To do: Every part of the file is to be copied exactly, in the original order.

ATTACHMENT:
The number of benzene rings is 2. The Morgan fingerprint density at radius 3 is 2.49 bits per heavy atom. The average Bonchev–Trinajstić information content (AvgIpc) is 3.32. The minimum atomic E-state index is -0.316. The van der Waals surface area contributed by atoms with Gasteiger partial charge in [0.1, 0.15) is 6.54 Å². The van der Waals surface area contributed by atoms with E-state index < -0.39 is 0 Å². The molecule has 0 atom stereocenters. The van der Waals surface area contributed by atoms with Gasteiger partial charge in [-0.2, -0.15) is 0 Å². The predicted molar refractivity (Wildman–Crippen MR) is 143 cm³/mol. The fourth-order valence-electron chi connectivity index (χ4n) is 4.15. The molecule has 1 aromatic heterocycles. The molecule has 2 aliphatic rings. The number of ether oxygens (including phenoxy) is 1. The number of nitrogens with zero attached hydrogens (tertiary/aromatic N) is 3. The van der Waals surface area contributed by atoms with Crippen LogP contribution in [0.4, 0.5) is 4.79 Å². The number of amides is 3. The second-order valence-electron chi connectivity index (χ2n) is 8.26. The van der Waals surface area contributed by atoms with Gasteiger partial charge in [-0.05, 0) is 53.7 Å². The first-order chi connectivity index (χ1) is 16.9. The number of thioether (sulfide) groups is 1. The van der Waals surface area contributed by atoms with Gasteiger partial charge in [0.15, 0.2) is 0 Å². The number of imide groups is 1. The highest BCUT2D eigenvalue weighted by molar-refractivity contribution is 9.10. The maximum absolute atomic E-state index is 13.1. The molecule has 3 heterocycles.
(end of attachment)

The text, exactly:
The number of benzene rings is 2. The Morgan fingerprint density at radius 3 is 2.49 bits per heavy atom. The average Bonchev–Trinajstić information content (AvgIpc) is 3.32. The minimum atomic E-state index is -0.316. The van der Waals surface area contributed by atoms with Gasteiger partial charge in [0.1, 0.15) is 6.54 Å². The van der Waals surface area contributed by atoms with E-state index < -0.39 is 0 Å². The molecule has 0 atom stereocenters. The van der Waals surface area contributed by atoms with Gasteiger partial charge in [-0.2, -0.15) is 0 Å². The predicted molar refractivity (Wildman–Crippen MR) is 143 cm³/mol. The fourth-order valence-electron chi connectivity index (χ4n) is 4.15. The molecule has 1 aromatic heterocycles. The molecule has 2 aliphatic rings. The number of ether oxygens (including phenoxy) is 1. The number of nitrogens with zero attached hydrogens (tertiary/aromatic N) is 3. The van der Waals surface area contributed by atoms with Crippen LogP contribution in [0.4, 0.5) is 4.79 Å². The number of amides is 3. The second-order valence-electron chi connectivity index (χ2n) is 8.26. The van der Waals surface area contributed by atoms with Gasteiger partial charge in [-0.05, 0) is 53.7 Å². The first-order chi connectivity index (χ1) is 16.9. The number of thioether (sulfide) groups is 1. The van der Waals surface area contributed by atoms with Gasteiger partial charge in [0.15, 0.2) is 0 Å². The number of imide groups is 1. The highest BCUT2D eigenvalue weighted by molar-refractivity contribution is 9.10. The maximum absolute atomic E-state index is 13.1. The molecule has 3 heterocycles.